The finding may also be relevant to the burgeoning interest in stem cell biology in the biomedical research field. "Microtubules and the CLASP protein are common to all cell types in plants animals, fungi and many unicellular organisms," says Wasteneys. "So what we find out about their behaviour in plant cells is relevant to understanding their function in cells types as diverse as neurons and disease-causing protozoans."


'/>"/>

Contact: Prof. Geoffrey Wasteneys
geoffrey.wasteneys@ubc.ca
778-994-1070
University of British Columbia
Source:Eurekalert

Related biology news :

1. NC State researchers get to root of parasite genome
2. Researchers find animal with ability to survive climate change
3. Researchers find an essential gene for forming ears of corn
4. Researchers note differences between people and animals on calorie restriction
5. Researchers study acoustic communication in deep-sea fish
6. Researchers discover that growing up too fast may mean dying young in honey bees
7. Researchers study how pistachios may improve heart health
8. UI researchers find potentially toxic substance present in Chicago air
9. Researchers develop new self-training gene prediction program for fungi
10. Case Western Reserve University researchers track Chernobyl fallout
11. Childrens National researchers develop novel anti-tumor vaccine
Post Your Comments:
*Name:
*Comment:
*Email:
(Date:5/16/2017)... TEANECK, N.J. , May 16, 2017  Veratad ... leading provider of online age and identity verification solutions, ... the K(NO)W Identity Conference 2017, May 15 thru May ... Ronald Regan Building and International Trade Center. ... across the globe and in today,s quickly evolving digital ...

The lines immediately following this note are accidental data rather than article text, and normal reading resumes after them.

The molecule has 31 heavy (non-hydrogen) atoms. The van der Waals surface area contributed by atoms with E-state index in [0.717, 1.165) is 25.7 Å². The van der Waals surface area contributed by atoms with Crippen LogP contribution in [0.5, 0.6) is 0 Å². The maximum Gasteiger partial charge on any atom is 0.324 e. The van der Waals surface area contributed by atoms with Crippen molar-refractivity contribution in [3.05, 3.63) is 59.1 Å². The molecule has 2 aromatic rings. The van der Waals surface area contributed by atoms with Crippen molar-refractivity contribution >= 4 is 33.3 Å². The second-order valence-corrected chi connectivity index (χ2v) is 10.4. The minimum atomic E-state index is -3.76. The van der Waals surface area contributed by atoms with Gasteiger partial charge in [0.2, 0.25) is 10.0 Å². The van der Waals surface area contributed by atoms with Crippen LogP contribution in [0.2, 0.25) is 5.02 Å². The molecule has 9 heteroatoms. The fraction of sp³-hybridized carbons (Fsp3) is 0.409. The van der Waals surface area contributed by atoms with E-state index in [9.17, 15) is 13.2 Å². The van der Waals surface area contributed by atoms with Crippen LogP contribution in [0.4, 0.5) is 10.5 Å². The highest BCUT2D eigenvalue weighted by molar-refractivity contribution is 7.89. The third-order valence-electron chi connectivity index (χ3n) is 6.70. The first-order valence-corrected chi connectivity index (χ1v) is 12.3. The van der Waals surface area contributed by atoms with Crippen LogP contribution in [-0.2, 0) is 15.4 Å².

(Date:4/19/2017)... The global military biometrics market ... by the presence of several large global players. The ... major players - 3M Cogent, NEC Corporation, M2SYS Technology, ... 61% of the global military biometric market in 2016. ... military biometrics market boast global presence, which has catapulted ...
(Date:4/13/2017)... , April 13, 2017 According to a ... Identity Authentication, Identity Analytics, Identity Administration, and Authorization), Service, Authentication Type, Deployment ... the IAM Market is expected to grow from USD 14.30 Billion in ... Rate (CAGR) of 17.3%. ... MarketsandMarkets Logo ...
Breaking Biology News(10 mins):
(Date:6/23/2017)... ... June 23, 2017 , ... Biova, LLC., the leader in water ... Board of Directors. Dr. Henig will bring a wealth of scientific experience in the ... the Chief Technical and Scientific Officer of four major global companies in the last ...
(Date:6/23/2017)... ... June 23, 2017 , ... ... for all six of their healthcare job boards. As the largest network ... occupational therapists, and biotechnicians, DocCafe.com and the MedJobCafe.com Health Network work to ...
(Date:6/22/2017)... (PRWEB) , ... June 21, 2017 , ... ... regional office in North Carolina, and engages Timothy Reinhardt to manage the new ... quality leadership at Pfizer Inc, with his most recent role as the Director ...
(Date:6/22/2017)... ... June 22, 2017 , ... ... designating infertility as a disease, bringing new hope for prospective parents who are ... annual meeting to back the World Health Organization’s designation in hopes of changing ...
Breaking Biology Technology: